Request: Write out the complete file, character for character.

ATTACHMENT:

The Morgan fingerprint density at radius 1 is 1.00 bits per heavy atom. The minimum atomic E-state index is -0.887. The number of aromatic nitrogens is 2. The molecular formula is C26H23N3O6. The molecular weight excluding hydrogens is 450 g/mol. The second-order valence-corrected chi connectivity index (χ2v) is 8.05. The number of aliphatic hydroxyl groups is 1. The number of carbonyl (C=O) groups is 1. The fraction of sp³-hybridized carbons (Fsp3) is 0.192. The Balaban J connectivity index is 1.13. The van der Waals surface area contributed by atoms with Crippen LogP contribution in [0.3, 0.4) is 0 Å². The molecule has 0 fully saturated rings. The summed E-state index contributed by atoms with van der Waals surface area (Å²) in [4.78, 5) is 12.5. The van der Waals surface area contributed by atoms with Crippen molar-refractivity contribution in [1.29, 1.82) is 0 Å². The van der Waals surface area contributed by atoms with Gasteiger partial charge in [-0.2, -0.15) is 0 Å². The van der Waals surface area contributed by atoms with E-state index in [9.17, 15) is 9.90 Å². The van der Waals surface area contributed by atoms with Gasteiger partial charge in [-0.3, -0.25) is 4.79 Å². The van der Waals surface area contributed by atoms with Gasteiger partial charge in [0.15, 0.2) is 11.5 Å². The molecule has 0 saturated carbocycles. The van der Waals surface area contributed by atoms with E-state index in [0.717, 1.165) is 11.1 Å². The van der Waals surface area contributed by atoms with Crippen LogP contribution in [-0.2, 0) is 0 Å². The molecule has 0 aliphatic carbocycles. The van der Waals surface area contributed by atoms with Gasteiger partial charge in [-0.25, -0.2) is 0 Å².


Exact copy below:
The Morgan fingerprint density at radius 1 is 1.00 bits per heavy atom. The minimum atomic E-state index is -0.887. The number of aromatic nitrogens is 2. The molecular formula is C26H23N3O6. The molecular weight excluding hydrogens is 450 g/mol. The second-order valence-corrected chi connectivity index (χ2v) is 8.05. The number of aliphatic hydroxyl groups is 1. The number of carbonyl (C=O) groups is 1. The fraction of sp³-hybridized carbons (Fsp3) is 0.192. The Balaban J connectivity index is 1.13. The van der Waals surface area contributed by atoms with Crippen LogP contribution in [0.3, 0.4) is 0 Å². The molecule has 0 fully saturated rings. The summed E-state index contributed by atoms with van der Waals surface area (Å²) in [4.78, 5) is 12.5. The van der Waals surface area contributed by atoms with Crippen molar-refractivity contribution in [1.29, 1.82) is 0 Å². The van der Waals surface area contributed by atoms with Gasteiger partial charge in [-0.2, -0.15) is 0 Å². The van der Waals surface area contributed by atoms with E-state index in [9.17, 15) is 9.90 Å². The van der Waals surface area contributed by atoms with Gasteiger partial charge in [-0.3, -0.25) is 4.79 Å². The van der Waals surface area contributed by atoms with Gasteiger partial charge in [0.15, 0.2) is 11.5 Å². The molecule has 0 saturated carbocycles. The van der Waals surface area contributed by atoms with E-state index in [0.717, 1.165) is 11.1 Å². The van der Waals surface area contributed by atoms with Crippen LogP contribution in [-0.2, 0) is 0 Å². The molecule has 0 aliphatic carbocycles. The van der Waals surface area contributed by atoms with Gasteiger partial charge in [-0.25, -0.2) is 0 Å².